To us, that really is the most important question. Our camp organization is 90 years old and has been in one family for 5 generations. There are thousands of camps in the USA, hundreds that are old but very few,  if any,  can say that. Our longevity and track record is truly unmatched. Our facilities are modern. The range of activity choices, amazing. Our camp is staff second to none, filled with coaches and teachers and camp folk. The ratios of staff to campers, almost 2:1. We have a rare range of campers from all over. But it’s our 5 generations and 90-year story of success that is truly extraordinary.

5) “Can you tell me about the ties that bind.”
Here the author was really asking about the soul of a camp.  He mentions his daughter, at lineup, watching two staff members honored who fell in love and became engaged at camp. He’s speaking to a sense of self, a sense of identity that links a person to his or her camp for all of time. All you have to do is look around Pine Forest to see our ties that bind: from names on courts and fields to our Old Timers Tree and memory wall. If you’ve never done so, just take a minute to check out our online database of Old Timers Tree names or our PFC Couples Who Met at Camp. Both speak to the heart and soul of camp, and that heart and soul is you: each and every camper who spends one summer or ten in Greeley, PA.

The Camp/College Connection

The Camp/College Connection

by PFC Alum and Camp Parent, Hillary Slovin

My 18 year old daughter is about to start her freshman year in college this fall.  As I nervously anticpate this milestone in her life, I am thinking about how it’s going to be for me and my thoughts turn to camp.  I’ve heard that the college “leaving the nest thing” feels a little like when they’re at camp.  Because of camp, for the past 9 summers, I know what it feels like to have an empty bedroom and quiet house, at least for 7 weeks.  We know how much camp helps children transition in to college life but maybe this will also help me, even just a little,  make the transition.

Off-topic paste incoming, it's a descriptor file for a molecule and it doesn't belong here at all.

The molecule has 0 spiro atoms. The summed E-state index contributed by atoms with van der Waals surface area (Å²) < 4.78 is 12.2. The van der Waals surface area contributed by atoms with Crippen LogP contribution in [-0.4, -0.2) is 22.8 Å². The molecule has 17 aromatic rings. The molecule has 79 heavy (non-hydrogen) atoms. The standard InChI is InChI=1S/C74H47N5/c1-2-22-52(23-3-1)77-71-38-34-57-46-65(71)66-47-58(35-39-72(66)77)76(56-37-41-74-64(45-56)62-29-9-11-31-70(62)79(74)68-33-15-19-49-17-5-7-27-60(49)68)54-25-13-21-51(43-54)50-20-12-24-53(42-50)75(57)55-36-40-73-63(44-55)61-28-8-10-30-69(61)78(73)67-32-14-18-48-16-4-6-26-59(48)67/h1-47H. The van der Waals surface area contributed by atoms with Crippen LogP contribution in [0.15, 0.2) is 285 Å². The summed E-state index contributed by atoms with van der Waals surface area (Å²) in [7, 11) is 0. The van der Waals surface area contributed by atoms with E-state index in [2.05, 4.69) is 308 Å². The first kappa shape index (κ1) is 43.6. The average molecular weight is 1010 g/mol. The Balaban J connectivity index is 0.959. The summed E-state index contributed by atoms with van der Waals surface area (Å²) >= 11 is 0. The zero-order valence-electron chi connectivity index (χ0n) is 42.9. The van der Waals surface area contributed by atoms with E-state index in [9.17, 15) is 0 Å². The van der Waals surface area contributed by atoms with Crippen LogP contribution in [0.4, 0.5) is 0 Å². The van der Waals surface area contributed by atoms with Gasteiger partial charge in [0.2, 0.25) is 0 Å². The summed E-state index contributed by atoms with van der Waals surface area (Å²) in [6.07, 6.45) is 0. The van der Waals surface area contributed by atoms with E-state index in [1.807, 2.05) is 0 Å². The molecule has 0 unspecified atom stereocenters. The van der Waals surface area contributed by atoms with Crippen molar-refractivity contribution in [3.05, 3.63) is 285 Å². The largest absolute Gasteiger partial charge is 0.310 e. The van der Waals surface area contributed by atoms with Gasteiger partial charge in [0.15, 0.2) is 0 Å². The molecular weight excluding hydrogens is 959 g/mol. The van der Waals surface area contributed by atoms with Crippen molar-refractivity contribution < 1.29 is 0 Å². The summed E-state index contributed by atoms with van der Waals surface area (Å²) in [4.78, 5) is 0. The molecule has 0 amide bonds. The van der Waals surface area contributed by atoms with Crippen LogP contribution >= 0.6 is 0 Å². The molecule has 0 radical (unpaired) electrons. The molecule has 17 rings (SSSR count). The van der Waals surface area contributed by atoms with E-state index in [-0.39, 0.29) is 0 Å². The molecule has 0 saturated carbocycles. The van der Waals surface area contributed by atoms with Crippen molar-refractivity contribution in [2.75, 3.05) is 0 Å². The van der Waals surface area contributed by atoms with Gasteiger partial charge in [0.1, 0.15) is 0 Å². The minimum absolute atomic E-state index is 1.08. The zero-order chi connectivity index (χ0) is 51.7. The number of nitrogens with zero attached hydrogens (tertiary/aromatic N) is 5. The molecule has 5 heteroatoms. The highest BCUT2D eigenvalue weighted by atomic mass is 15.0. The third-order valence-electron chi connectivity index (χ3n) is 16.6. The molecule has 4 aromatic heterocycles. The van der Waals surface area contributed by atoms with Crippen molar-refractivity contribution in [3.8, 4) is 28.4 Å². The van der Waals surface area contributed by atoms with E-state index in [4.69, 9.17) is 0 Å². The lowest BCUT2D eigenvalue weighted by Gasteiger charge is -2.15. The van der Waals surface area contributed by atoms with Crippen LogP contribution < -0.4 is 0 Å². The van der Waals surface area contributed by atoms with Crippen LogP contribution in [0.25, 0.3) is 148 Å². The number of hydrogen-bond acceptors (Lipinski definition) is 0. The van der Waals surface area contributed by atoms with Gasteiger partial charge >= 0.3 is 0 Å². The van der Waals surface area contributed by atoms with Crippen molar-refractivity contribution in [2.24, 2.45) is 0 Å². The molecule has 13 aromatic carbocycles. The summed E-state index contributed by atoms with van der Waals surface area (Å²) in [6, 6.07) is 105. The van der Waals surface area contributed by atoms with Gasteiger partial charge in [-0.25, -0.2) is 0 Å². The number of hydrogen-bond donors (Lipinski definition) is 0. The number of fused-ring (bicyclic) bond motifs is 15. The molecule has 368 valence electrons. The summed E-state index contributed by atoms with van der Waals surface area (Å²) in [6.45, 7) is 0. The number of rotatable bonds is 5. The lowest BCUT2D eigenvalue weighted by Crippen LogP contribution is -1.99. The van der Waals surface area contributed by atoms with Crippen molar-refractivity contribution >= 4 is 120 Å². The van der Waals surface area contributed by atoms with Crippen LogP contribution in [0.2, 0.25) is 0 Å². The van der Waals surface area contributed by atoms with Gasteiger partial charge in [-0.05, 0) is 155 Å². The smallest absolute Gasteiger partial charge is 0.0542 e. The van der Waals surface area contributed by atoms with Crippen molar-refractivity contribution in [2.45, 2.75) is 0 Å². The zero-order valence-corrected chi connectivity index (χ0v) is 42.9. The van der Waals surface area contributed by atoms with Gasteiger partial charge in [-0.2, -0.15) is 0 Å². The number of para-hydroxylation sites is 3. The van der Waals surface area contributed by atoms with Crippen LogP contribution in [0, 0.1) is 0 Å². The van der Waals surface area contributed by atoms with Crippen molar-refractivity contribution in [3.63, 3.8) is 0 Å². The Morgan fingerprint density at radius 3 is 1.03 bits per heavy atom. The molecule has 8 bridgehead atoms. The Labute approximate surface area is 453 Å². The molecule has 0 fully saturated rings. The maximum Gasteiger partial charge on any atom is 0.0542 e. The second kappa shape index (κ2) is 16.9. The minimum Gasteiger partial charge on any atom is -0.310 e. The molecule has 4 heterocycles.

She just finished her first counselor summer at camp and, with that, she got off days where she’d come home for 24 hours.  I’d clear my calendar to spend all my time with her, stock the fridge with all her favorite things, do a bunch of loads of her laundry and off she’d go again.  As I watched her drive back out of the driveway, it dawned on me that perhaps this is a taste of what the next 4 years will be like with her, coming and going, to and from college, just like with camp.

I’ve read the articles about the endless benefits of camp and how it can help prepare kids for college but I never thought about how it can benefit us parents as well.  Yet another benefit of sending our kids to camp, as if we needed yet another reason!  As “young” parents, it’s hard to think so far ahead about this.  Whoever would’ve thought that us adults get to still feel benefits of overnight camp!
So thank you PFC for not only helping my child develop skills to be ready to leave for college but for me as well.  As I come home to an empty house after college drop-off, I plan on thinking about how the 7 weeks felt, summer after summer.  I will remember that, despite the absence, they do come back home, and most importantly, as even better people for it.
Just like with camp.

Hiding Behind My Sunglasses

Yes, that will be me on Saturday, hiding behind my sunglasses, holding back my tears.  Me, who promotes camp to other parents and me, who believes whole-heartedly in the lifelong benefits and pure and simple fun of overnight camp. But, still, that’ll be me.